The Many Faces of Containers

Marc Brooker (@MarcJBrooker): "Containers" has come to be a deeply overloaded term, and I see it causing confusion nearly every day. There are at least four things here.

Marc Brooker (@MarcJBrooker): One: containers as an isolation mechanism. On Linux this is the set of cgroups, seccomp and friends that can be used to isolate processes or groups of processes.

Marc Brooker (@MarcJBrooker): Two: containers as a packaging mechanism. Mostly popularized by Docker, this is about taking some code and a closure of its dependencies, and packaging them all up together along with some metadata.

Marc Brooker (@MarcJBrooker): Three: containers as a design philosophy. This stems from the idea that if we can package and isolate software it becomes easy to run. The emphasis here is on software, rather than services, and standardized tooling trying to simplify operations.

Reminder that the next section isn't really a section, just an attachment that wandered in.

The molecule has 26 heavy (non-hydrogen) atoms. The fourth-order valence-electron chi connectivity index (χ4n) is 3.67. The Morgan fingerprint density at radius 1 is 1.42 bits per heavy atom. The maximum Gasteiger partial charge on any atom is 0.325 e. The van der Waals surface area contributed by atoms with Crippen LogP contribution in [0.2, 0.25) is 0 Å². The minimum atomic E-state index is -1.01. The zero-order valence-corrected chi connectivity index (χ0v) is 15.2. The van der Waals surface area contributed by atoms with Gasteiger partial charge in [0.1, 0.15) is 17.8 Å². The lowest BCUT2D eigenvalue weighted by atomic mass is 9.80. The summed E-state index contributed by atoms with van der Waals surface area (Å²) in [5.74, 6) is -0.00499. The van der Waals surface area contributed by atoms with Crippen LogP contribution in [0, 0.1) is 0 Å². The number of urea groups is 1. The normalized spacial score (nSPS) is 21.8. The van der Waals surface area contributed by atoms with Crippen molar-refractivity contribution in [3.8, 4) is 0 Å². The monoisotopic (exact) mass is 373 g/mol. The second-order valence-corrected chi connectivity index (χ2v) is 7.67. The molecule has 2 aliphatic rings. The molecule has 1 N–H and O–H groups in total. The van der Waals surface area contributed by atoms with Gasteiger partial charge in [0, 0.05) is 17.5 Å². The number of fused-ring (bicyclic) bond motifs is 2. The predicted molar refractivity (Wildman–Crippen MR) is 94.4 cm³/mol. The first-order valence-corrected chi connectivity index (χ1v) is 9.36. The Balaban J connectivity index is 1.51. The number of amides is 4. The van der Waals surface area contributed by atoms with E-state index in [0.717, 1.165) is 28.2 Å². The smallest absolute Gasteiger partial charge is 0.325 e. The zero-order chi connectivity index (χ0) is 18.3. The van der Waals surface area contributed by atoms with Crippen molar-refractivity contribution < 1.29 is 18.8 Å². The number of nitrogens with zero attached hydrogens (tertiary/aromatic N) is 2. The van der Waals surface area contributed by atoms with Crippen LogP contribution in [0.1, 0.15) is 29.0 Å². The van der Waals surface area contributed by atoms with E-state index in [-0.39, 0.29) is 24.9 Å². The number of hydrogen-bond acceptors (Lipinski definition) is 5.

Marc Brooker (@MarcJBrooker): Four: containers as an ecosystem. This is where all the Proper Nouns come in. These things are useful, but are one embodiment of a set of ideas, rather than an end to themselves.

Marc Brooker (@MarcJBrooker): I think people under appreciate how independent these are. We could replace containers-as-isolation with MicroVMs with no real change in operational properties. Containers-as-packaging could be replaced with static linking with no real change (except less convenience).

Marc Brooker (@MarcJBrooker): The design philosophy is as applicable to instances, and mostly to functions, as it is to containers.

Marc Brooker (@MarcJBrooker): I don't have alternative terminology to propose, but I think it would simplify a lot of conversations if people were more clear about which of these (or other things) they are talking about.